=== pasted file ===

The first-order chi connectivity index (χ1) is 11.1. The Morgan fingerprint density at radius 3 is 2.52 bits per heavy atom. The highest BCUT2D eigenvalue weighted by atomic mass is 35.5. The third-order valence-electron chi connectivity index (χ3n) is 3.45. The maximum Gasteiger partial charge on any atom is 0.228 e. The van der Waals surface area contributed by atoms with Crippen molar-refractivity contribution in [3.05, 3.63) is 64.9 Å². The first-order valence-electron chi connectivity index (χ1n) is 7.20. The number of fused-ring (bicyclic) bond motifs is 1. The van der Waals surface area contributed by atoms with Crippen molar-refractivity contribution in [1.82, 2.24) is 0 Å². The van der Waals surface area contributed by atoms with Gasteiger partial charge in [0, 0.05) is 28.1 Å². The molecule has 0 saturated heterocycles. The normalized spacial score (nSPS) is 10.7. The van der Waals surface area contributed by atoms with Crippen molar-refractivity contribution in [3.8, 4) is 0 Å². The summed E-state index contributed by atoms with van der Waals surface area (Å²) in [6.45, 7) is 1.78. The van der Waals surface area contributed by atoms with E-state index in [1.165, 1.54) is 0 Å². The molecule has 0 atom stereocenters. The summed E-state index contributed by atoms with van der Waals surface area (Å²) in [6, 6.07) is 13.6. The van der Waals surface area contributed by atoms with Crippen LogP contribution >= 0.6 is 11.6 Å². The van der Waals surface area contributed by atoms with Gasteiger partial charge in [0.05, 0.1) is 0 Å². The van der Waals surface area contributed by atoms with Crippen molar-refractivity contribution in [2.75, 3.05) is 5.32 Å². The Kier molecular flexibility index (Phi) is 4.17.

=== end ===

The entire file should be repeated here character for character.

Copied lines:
The first-order chi connectivity index (χ1) is 11.1. The Morgan fingerprint density at radius 3 is 2.52 bits per heavy atom. The highest BCUT2D eigenvalue weighted by atomic mass is 35.5. The third-order valence-electron chi connectivity index (χ3n) is 3.45. The maximum Gasteiger partial charge on any atom is 0.228 e. The van der Waals surface area contributed by atoms with Crippen molar-refractivity contribution in [3.05, 3.63) is 64.9 Å². The first-order valence-electron chi connectivity index (χ1n) is 7.20. The number of fused-ring (bicyclic) bond motifs is 1. The van der Waals surface area contributed by atoms with Crippen molar-refractivity contribution in [1.82, 2.24) is 0 Å². The van der Waals surface area contributed by atoms with Gasteiger partial charge in [0, 0.05) is 28.1 Å². The molecule has 0 saturated heterocycles. The normalized spacial score (nSPS) is 10.7. The van der Waals surface area contributed by atoms with Crippen molar-refractivity contribution in [3.8, 4) is 0 Å². The summed E-state index contributed by atoms with van der Waals surface area (Å²) in [6.45, 7) is 1.78. The van der Waals surface area contributed by atoms with E-state index in [1.165, 1.54) is 0 Å². The molecule has 0 atom stereocenters. The summed E-state index contributed by atoms with van der Waals surface area (Å²) in [6, 6.07) is 13.6. The van der Waals surface area contributed by atoms with Crippen LogP contribution >= 0.6 is 11.6 Å². The van der Waals surface area contributed by atoms with Gasteiger partial charge in [0.05, 0.1) is 0 Å². The van der Waals surface area contributed by atoms with Crippen molar-refractivity contribution in [2.75, 3.05) is 5.32 Å². The Kier molecular flexibility index (Phi) is 4.17.